A 1950 map published in Warren's first volume of "Beckley, U.S.A." shows Worley Road (at right) maneuvering across the grid of streets that had been developed since publication of the 1913 geologic survey map. Though the map does not show or designate the mill, it does represent the road as continuing across Piney and ascending the eastern flank of the canyon toward Scott Ridge, upon which Tazewell Worley had established his home. The two-story Worley cabin, which had been listed on the Raleigh County Landmarks Commission register of historic landmarks, was purchased and dismantled in the early 1900s.

The demise of the mill and its environs, however, was largely the result of the creation of the Beckley Dump, which was established on the "Beckley Bluff" above the mill. Through the 1970s, tons of solid waste were dumped along the edge of the gorge above the mill, wholly engulfing the Worley Road. Though the refuse never reached the mill, the site grew virtually inaccessible.

The Beckley Mill Today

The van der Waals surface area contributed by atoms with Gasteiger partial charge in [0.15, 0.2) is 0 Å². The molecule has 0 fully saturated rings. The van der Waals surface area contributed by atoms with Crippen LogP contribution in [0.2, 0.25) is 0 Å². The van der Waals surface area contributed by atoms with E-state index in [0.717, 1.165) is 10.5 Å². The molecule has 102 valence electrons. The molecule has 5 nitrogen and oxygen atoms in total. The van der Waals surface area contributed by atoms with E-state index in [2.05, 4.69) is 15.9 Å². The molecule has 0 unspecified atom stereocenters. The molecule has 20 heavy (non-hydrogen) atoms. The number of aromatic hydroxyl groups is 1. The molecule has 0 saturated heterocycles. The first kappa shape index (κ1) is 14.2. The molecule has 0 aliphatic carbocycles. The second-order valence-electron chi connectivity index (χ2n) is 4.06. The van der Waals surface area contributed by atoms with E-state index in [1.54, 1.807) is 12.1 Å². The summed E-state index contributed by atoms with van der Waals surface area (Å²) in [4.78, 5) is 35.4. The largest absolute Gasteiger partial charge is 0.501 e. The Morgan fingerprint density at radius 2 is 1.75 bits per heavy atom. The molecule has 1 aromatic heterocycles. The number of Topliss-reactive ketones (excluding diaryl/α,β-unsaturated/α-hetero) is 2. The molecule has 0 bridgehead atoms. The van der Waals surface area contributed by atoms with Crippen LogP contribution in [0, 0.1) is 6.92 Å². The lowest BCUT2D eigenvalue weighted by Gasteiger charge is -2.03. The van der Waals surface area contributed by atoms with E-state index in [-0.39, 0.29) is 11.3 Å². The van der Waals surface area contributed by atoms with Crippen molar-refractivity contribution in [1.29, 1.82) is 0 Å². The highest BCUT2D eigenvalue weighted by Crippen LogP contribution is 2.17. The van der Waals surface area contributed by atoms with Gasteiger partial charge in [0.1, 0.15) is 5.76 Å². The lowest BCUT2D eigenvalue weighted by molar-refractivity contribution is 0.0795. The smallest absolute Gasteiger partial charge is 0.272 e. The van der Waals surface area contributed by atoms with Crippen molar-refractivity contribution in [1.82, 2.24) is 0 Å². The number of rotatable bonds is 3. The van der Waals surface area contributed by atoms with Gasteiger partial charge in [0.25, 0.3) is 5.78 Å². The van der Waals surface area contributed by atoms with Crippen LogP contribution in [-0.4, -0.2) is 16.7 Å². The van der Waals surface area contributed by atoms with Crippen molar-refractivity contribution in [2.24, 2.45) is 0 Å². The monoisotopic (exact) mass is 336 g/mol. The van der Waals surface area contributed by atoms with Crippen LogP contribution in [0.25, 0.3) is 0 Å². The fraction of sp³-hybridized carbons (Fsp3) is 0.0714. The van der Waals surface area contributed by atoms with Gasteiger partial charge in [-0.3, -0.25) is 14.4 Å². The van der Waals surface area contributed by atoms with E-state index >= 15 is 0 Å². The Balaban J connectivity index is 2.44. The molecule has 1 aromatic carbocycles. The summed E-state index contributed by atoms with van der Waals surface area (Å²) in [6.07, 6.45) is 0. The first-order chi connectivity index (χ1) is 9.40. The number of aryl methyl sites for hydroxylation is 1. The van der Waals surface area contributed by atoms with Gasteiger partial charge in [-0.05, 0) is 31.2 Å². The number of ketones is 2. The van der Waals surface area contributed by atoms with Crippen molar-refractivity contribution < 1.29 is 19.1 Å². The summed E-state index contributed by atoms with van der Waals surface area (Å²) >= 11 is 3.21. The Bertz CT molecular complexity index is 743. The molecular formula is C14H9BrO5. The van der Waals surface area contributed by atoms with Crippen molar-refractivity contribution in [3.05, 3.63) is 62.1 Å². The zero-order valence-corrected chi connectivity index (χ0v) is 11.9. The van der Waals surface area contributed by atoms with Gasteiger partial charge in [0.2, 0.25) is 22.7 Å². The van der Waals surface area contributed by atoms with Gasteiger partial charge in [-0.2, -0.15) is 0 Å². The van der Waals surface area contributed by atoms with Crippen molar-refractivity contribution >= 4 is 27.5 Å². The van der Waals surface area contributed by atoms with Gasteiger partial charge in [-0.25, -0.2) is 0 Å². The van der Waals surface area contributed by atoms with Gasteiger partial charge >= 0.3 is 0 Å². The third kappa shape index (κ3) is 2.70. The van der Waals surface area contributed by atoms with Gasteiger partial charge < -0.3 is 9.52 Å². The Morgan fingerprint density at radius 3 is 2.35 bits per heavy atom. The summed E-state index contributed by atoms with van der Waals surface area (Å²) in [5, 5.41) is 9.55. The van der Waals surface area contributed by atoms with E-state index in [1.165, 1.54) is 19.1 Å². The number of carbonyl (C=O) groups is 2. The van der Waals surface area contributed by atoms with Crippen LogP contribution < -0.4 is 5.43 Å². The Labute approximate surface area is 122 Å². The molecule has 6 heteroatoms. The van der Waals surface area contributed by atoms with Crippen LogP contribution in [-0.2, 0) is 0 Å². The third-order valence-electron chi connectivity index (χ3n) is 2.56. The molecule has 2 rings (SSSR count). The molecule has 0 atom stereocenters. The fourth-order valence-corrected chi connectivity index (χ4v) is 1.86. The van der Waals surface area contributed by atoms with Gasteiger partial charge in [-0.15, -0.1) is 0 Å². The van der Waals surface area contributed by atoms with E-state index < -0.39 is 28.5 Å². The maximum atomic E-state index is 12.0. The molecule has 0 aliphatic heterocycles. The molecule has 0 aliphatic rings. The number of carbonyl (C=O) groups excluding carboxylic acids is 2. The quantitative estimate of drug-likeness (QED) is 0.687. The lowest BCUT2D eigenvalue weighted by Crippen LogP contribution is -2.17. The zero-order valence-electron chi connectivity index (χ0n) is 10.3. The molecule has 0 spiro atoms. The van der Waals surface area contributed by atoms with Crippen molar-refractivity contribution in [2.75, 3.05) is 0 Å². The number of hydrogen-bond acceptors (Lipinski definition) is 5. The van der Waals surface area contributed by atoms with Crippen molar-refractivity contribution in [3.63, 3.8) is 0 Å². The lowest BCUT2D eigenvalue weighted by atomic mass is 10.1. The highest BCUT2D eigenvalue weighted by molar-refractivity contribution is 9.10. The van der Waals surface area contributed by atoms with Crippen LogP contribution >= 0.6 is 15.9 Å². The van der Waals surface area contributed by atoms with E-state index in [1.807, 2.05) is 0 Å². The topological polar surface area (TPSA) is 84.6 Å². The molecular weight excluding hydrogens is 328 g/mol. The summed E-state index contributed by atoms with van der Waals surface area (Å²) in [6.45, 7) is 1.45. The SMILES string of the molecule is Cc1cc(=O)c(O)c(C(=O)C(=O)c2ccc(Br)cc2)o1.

Detail of bridge buttress's merge with foundation (at left)
Though its bridge and upper wooden structures have disappeared, the dry stone ruins of the mill and bridge pier alongside the mill still stand, as do several other rubble walls that may be the remnants of earlier structures. The foundations themselves were so well-laid, that they stand firmly today, even without the use of mortar. The deadly flood on Piney and Beaver creeks in March 2010 apparently had no effect on the ruins, though it washed away railway embankments elsewhere along the stream. 

As I mentioned earlier, the site is now practically inaccessible. The Worley Road's eastern extension in Beckley, which was later renamed New Jersey Avenue, was destroyed by the City of Beckley and its dump. The length of the Worley Road east of the creek, which ascends to the Erma Byrd Higher Education Center, fell out of use after the mill bridge over Piney washed away. Access to the ruin is afforded by walking the railroad tracks from Piney Creek Road off U.S. 19, but, of course, trespass on CSX property is something I won't encourage. Above all, the property on which the mill sits is private and posted as such. 

While at West Virginia University in 1990, my professors allowed me latitude to create an independent course in cultural-resource management through which I studied the mill. Its scope included a survey of the site, a study of its development potential, and the submission of historical inventory forms to state and county authorities. The site was added to the Raleigh County Register of Historic Places in 1991. -- David Sibray